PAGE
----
Use a variety of beans and peppers to make this easy 3-Bean Chili con Carne both delicious and texturally interesting. Spicy and satisfying.
The making of 3-Bean Chili con Carne
Yesterday was the perfect weather for making a heartwarming 3-Bean Chili con Carne; cold, dark, and damp. Yes, some days just call for a big pot of chili to be simmering away on the stove.
My son told me, if he were a judge at a chili contest, he would vote for this because he just kept on wanting to eat it..
Use a Variety of Colors and Textures
When making this recipe for 3-Bean Chili I use a variety of bell peppers to give it a nice colorful look, but you could use just one color; although I do find a slight difference in taste from red, to green, to yellow or orange. You could also use only one type of bean but again, I personally like having the different textures and sizes of beans.
I AM from the South, the South of California
I know this is not a "Texas" pure chili because it has beans in it and some chili lovers will tell you that it's all about the meat. And just meat. I understand that, but I like beans in my chili; beans add good flavor, texture, and fiber. And we all know that fiber is good.
Thicken it up!
Now I like my chili thick; not super thick, but thick. You can accomplish this in one of two ways, one, uncover the pot and allow the liquid to boil down to where you like it. The other, and this is my preferred method, is to make a slurry of masa and water (mix 2 parts water to 1 part masa) then mix this in, bit by bit, until you reach the constancy you like. To me, the addition of the masa helps turn this into a truer chili flavor. Just be sure to add it in slowly, as it will take a few minutes to thicken. If you happen to add too much and your chili gets too thick, add back a bit more liquid.
My son told me, if he were a judge at a chili contest, he would vote for this because he just kept on wanting to eat it. That’s good enough for me!
Try this with some delicious Jalapeño Cornbread!
3-Bean Chili con Carne
- 2 pounds beef cut into about ¼ inch cubes or coarsely ground (they call this grind, chili grind)
- Extra virgin olive or other vegetable oil (about 2 tablespoons)
- 1 ½ – 2 cups chopped bell pepper I used yellow and red, but use whatever colors you want to
- 2 medium jalapeno check for heat factor by taking a little taste of each one, some are more like bell pepper some are hotter, adjust your heat according to what you taste on your taste test, and how hot you like your chili
- 1 large onion chopped (about 1 ½ cups)
- 2 cloves garlic chopped (that’s about 1 teaspoon)
- 1 cup beef broth or water, or as needed (I like beef broth because it just gives a richer flavor, but water works too)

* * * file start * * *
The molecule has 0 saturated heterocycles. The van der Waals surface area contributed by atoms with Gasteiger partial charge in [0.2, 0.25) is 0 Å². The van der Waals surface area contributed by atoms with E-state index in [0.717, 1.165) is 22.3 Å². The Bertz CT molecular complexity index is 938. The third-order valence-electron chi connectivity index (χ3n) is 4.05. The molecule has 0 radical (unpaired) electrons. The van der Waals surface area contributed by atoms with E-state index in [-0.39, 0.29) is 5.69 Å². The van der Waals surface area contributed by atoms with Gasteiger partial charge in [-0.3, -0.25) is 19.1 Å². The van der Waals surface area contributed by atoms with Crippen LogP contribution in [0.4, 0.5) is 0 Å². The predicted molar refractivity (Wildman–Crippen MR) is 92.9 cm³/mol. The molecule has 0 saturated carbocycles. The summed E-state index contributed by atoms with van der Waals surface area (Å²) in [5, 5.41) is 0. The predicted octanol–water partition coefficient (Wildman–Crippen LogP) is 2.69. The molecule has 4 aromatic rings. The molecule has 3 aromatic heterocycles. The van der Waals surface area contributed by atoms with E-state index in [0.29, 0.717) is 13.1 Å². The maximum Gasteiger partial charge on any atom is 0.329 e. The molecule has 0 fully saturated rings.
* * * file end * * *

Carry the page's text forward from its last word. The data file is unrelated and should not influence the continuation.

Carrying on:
- 1 15-ounce can diced or whole tomatoes, with the juice, coarsely chopped (I even chop the diced ones so I don’t have big pieces of tomato floating around in my chili)
- ¼ to ½ cup of good quality chili powder depending on how hot you like your chili
- Salt and freshly ground pepper to taste
- 1 ½ teaspoons dried oregano or to taste
- 1 ½ teaspoons cumin powder or to taste
- 1 – 2 15-ounce cans pinto beans in chili sauce (such as S & W Chili Beans) undrained
- 1 15-ounce can black beans, drained
- 1 15-ounce can red kidney beans, drained
- Additional water as needed
- Masa mixed with water as a thickener, if desired (optional)
- Optional toppers: Diced Onion Grated Cheddar Cheese, Sour Cream
- In a deep pot or Dutch oven, heat the oil over medium-low heat; add the bell pepper, jalapeño, and onions, saute until just getting soft, but do not brown. Add the meat and garlic, saute over low heat until the meat loses its color. I hate to say, get the meat grey, but really, that's what you want to do
- Add the chili powder, salt, pepper, oregano, cumin, tomatoes, and beef broth (or water) so it just covers the meat; stir well, cover, and simmer over low heat for about 1 hour.
- Add the beans and any additional water needed to cover the ingredients; cover the pot and simmer and additional hour.
- Thicken by either cooking down the liquid or adding the masa.
- Taste, adjust your seasonings, and serve it up. I like to top mine with some chopped onion (red onions are nice, as are green onions) and some shredded cheddar cheese. Crushed tortilla chips are also nice on top.
- Crockpot: You could also make this in a crock-pot. If you do I wouldn’t bother with pre-cooking the meat or sauteing the peppers, just put the first ingredients into the crock-pot and cook on low until you are ready to add the beans, then kick it up to high; add the beans and allow it to continue to cook for an hour. Then proceed with the masa, it will probably take at least 15 minutes and up to a half an hour for the masa to fully thicken in a crock-pot.